Back in June 2010, General Motors officially established GM South America as an operating unit, splitting off the region from its GM International division. The move allowed the automaker to focus on the market, in turn enabling Chevrolet to become the best-selling automobile brand on the continent. But in 2017, GM split up its South America unit into three separate divisions (Mercosur, Andina and Central), followed by folding the three divisions into the GM International unit. And now, it’s undoing that.
As of April 2019, GM South America will once again be its own division, encompassing operations in the countries of Argentina, Brazil, Bolivia, Chile, Colombia, Ecuador, Paraguay, Peru and Uruguay. It will also continue to bear responsibility of the ongoing legal dispute with Venezuelan authorities who ceased the GM Valencia plant, causing The General to withdraw from the market. The move effectively removes the three-division structure implemented when GM South America was folded into GM International.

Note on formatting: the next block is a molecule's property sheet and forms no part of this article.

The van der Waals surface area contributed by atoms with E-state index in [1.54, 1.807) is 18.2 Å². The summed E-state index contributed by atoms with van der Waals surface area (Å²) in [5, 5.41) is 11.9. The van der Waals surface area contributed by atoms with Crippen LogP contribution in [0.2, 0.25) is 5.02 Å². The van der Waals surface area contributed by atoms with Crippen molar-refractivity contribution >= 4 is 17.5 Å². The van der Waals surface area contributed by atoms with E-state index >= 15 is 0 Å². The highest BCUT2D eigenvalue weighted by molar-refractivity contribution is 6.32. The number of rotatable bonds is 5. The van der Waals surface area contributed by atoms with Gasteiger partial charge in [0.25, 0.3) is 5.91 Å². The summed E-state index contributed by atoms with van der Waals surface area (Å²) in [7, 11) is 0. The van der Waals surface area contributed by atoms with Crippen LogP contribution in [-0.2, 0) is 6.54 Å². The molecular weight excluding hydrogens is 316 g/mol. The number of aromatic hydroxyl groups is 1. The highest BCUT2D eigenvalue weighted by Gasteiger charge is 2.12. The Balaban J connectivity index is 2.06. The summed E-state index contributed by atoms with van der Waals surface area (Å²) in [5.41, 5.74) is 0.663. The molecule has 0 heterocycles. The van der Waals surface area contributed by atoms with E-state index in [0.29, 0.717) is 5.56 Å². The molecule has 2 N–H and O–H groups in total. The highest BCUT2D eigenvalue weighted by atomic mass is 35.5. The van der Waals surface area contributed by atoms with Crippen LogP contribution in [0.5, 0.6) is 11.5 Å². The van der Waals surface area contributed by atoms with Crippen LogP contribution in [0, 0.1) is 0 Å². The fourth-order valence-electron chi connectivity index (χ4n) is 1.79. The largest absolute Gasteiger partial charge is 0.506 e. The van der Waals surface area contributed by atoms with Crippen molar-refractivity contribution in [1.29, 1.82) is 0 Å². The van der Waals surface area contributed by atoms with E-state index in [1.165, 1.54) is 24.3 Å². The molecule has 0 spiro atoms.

The reason for the re-structuring seems to be directly related to the cascading effects of the retirement of 40-year GM veteran, Alan Batey, and the appointment of Barry Engle to take his place, though in somewhat of an expanded capacity. Engle has now been named president of GM Americas, a newly-created region that encompasses Engle’s previous oversight over GM South America, while also adding North America to his list of responsibilities. Engle will give up the reigns to GM International, which handles operations outside the Americas and China, to Julian Blissett.
So, there you have it: South America is now back to being an official GM region, rather than a disjointed trifecta with little logic to boot.